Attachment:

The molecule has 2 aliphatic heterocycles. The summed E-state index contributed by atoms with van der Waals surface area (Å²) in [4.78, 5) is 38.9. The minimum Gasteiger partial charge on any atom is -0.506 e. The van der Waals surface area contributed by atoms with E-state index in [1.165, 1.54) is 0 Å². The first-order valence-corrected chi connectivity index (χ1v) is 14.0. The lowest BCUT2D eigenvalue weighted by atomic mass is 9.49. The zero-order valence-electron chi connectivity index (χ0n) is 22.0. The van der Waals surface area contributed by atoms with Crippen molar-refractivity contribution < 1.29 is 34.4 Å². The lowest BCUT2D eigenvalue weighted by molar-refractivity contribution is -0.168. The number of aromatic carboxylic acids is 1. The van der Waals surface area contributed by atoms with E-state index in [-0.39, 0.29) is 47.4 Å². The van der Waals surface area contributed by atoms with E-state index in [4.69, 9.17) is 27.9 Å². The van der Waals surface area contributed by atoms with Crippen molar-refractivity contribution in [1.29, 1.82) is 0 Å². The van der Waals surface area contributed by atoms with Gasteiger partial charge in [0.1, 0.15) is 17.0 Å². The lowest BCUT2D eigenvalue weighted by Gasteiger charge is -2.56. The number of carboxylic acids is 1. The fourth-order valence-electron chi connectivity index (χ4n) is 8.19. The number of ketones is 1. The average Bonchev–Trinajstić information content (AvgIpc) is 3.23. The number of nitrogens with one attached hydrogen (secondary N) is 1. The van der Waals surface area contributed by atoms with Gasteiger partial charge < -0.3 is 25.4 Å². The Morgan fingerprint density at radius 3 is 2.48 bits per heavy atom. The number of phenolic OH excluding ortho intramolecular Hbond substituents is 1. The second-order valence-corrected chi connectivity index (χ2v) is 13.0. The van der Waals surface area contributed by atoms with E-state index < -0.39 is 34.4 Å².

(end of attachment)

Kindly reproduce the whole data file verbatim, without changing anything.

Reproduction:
The molecule has 2 aliphatic heterocycles. The summed E-state index contributed by atoms with van der Waals surface area (Å²) in [4.78, 5) is 38.9. The minimum Gasteiger partial charge on any atom is -0.506 e. The van der Waals surface area contributed by atoms with E-state index in [1.165, 1.54) is 0 Å². The first-order valence-corrected chi connectivity index (χ1v) is 14.0. The lowest BCUT2D eigenvalue weighted by atomic mass is 9.49. The zero-order valence-electron chi connectivity index (χ0n) is 22.0. The van der Waals surface area contributed by atoms with Crippen molar-refractivity contribution < 1.29 is 34.4 Å². The lowest BCUT2D eigenvalue weighted by molar-refractivity contribution is -0.168. The number of aromatic carboxylic acids is 1. The van der Waals surface area contributed by atoms with E-state index in [-0.39, 0.29) is 47.4 Å². The van der Waals surface area contributed by atoms with E-state index in [4.69, 9.17) is 27.9 Å². The van der Waals surface area contributed by atoms with Crippen molar-refractivity contribution in [1.29, 1.82) is 0 Å². The van der Waals surface area contributed by atoms with Gasteiger partial charge in [0.1, 0.15) is 17.0 Å². The lowest BCUT2D eigenvalue weighted by Gasteiger charge is -2.56. The number of carboxylic acids is 1. The fourth-order valence-electron chi connectivity index (χ4n) is 8.19. The number of ketones is 1. The average Bonchev–Trinajstić information content (AvgIpc) is 3.23. The number of nitrogens with one attached hydrogen (secondary N) is 1. The van der Waals surface area contributed by atoms with Gasteiger partial charge < -0.3 is 25.4 Å². The Morgan fingerprint density at radius 3 is 2.48 bits per heavy atom. The number of phenolic OH excluding ortho intramolecular Hbond substituents is 1. The second-order valence-corrected chi connectivity index (χ2v) is 13.0. The van der Waals surface area contributed by atoms with E-state index < -0.39 is 34.4 Å².